ADULTS in Scotland have, on average, called the 999 emergency number once in their lives, according to a new survey.
The poll, commissioned by BT, reveals that 49 per cent of calls to the 999 number are now made from a mobile phone in Scotland. Across the UK, more than 3 in 5 (62 per cent) adults have made a 999 call from a mobile, compared to only just over half (54 per cent) making the same call from a landline.
The survey has been published by BT to mark this year’s 999 Day today, an annual celebration of the work of emergency services across the UK. Six BT call centres handle all the UK’s 999 calls in Northern Ireland, Scotland, Wales and England, passing calls to the relevant emergency service.
The number of 999 calls handled by BT has increased significantly in recent years, jumping from around 25 million calls a year in 2000, to close to 33 million calls last year. BT’s 999 call centres in Scotland handled around 35 per cent (11.4m) of these calls. Over a quarter (27 per cent) of adults believe that there were less than 10 million 999 calls made in the last year.
The poll of adults across the UK, conducted by Opinion Matters, showed that many people are not clear when to call 999 or 112, and when to call non-emergency numbers such as 101 and 111. Four per cent of adults in Scotland said they don’t know when to call 999. In Scotland, just over a third (34 per cent) know that they can call 101 for a non-emergency police issue. Across the UK, women are more likely than men to know they can call 111 in a medical non-emergency, with half of women (52 per cent) knowing when to call 111, compared to under 2 in 5 (38 per cent) of men.
More than half (59 per cent) of adults in Scotland also did not know that smartphones can now provide the exact location of a 999 caller by sending an automatic text to the 999 call handler. The majority of mobile phones (70 per cent) – including Android and Apple smartphones – can now detect that an emergency call is being made, and sends the caller’s precise GPS position to within three metres to the 999 service during the call. This can help emergency services get to incidents more quickly and save lives.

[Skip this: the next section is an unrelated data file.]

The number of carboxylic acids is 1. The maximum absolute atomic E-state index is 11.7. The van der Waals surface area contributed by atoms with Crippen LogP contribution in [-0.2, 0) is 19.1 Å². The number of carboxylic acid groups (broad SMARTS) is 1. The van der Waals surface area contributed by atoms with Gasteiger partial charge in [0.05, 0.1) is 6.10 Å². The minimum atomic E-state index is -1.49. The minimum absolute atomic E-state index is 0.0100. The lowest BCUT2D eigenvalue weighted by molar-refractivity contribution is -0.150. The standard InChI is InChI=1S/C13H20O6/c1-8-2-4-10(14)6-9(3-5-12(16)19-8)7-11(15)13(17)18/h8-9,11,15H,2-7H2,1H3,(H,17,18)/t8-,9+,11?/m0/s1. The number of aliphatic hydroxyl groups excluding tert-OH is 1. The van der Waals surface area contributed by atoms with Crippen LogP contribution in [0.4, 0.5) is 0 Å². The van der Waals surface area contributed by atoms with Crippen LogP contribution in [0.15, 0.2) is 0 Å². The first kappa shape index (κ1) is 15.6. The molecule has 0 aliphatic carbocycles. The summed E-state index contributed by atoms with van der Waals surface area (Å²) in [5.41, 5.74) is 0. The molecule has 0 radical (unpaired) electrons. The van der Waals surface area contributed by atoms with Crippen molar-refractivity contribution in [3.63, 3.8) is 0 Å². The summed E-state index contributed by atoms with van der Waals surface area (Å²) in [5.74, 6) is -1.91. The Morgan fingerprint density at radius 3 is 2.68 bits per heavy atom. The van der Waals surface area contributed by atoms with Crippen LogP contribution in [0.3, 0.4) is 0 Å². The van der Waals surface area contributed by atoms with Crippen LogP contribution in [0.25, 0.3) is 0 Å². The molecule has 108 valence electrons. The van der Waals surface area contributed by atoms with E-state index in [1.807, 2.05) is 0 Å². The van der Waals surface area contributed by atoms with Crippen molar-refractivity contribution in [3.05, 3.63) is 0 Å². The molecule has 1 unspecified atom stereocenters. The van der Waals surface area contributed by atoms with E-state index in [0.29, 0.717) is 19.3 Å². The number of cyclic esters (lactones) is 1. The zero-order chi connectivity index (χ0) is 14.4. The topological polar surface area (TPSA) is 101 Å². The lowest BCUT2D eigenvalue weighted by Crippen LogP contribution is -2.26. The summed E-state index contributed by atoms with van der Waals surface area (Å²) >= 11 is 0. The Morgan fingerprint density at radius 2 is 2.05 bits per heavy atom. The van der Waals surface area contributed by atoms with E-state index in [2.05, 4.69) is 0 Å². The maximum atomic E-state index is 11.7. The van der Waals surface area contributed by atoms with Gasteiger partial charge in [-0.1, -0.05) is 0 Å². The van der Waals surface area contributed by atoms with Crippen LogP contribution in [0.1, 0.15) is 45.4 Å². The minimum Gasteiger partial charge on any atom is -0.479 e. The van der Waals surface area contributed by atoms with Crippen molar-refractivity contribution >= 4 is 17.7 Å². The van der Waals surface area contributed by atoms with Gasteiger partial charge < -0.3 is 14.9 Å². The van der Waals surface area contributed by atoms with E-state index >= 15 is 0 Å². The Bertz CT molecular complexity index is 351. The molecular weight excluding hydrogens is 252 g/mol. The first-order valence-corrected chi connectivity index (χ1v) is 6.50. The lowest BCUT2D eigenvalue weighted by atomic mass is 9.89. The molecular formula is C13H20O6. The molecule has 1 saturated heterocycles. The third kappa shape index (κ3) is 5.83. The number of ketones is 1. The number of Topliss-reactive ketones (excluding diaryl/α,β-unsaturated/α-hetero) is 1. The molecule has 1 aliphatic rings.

David Wallace, BT’s Enterprise division director of public sector in Scotland, said: “We are now handling record numbers of 999 calls each year. There may be several reasons for this, but it’s clear from the survey that not everyone knows when to call the emergency number, and when to call the range of non-emergency numbers.
“With nearly 80 per cent of people now using a smartphone, we have a lot of people carrying potential life-savers in their pockets. Using a smartphone’s location service, our call handlers can now pinpoint a 999 caller to within three metres in seconds. This could mean, for example, being able to tell which side of the motorway the call has come from, helping an ambulance get to a scene ten minutes earlier, which is potentially life-saving.
“Our call handlers and emergency services do phenomenal work, so anything we can do to help them respond more efficiently, and potentially save lives, has to be a good thing.”
Behind the research
The research was conducted by Opinion Matters, with 2,005 nationally representative UK Adults between 30.08.2019 – 02.09.2019. Opinion Matters abides by and employs members of the Market Research Society which is based on the ESOMAR principles.
In the past year, BT’s call centres handled around 33 million calls at an average of 93,000 per day. Of those calls connected to the emergency services, 49 per cent were for the Police, 47 per cent Ambulance, four per cent fire and less than one per cent for the Coastguard. Calls answered in the last year by BT call centre locations: England: 9.1m; Scotland: 11.4m; Wales: 5.5m; N. Ireland: 7.1m.
Nearly 70 per cent of 999 calls in the UK are now made from a mobile, working out at 17 million calls a year or 45,000 a day. According to Ofcom, 79 per cent of UK adults are now using a smartphone, up from 39 per cent in 2012.
Before the introduction of mobile phones, the vast majority of emergency calls were made from landlines, with callers having to provide their locations to the operator. While most landline calls can now be traced electronically to an address, this is often only accurate to a certain wide area.
Advanced Mobile Location (or AML) is an emergency location-based service developed by BT and is available on smartphones that, when a caller dials the emergency telephone number, sends a text with the location of the caller to the emergency call takers in real-time.
The number 999 was launched in London on June 30, 1937. This was after a fire at a London doctor’s surgery in November 1935 led to the tragic death of five women, a committee was then set up by the government to look at the problem of how telephone operators could identify emergency calls. This then resulted in the setup of the 999 line.
The 999 line celebrated its 80th anniversary in 2017.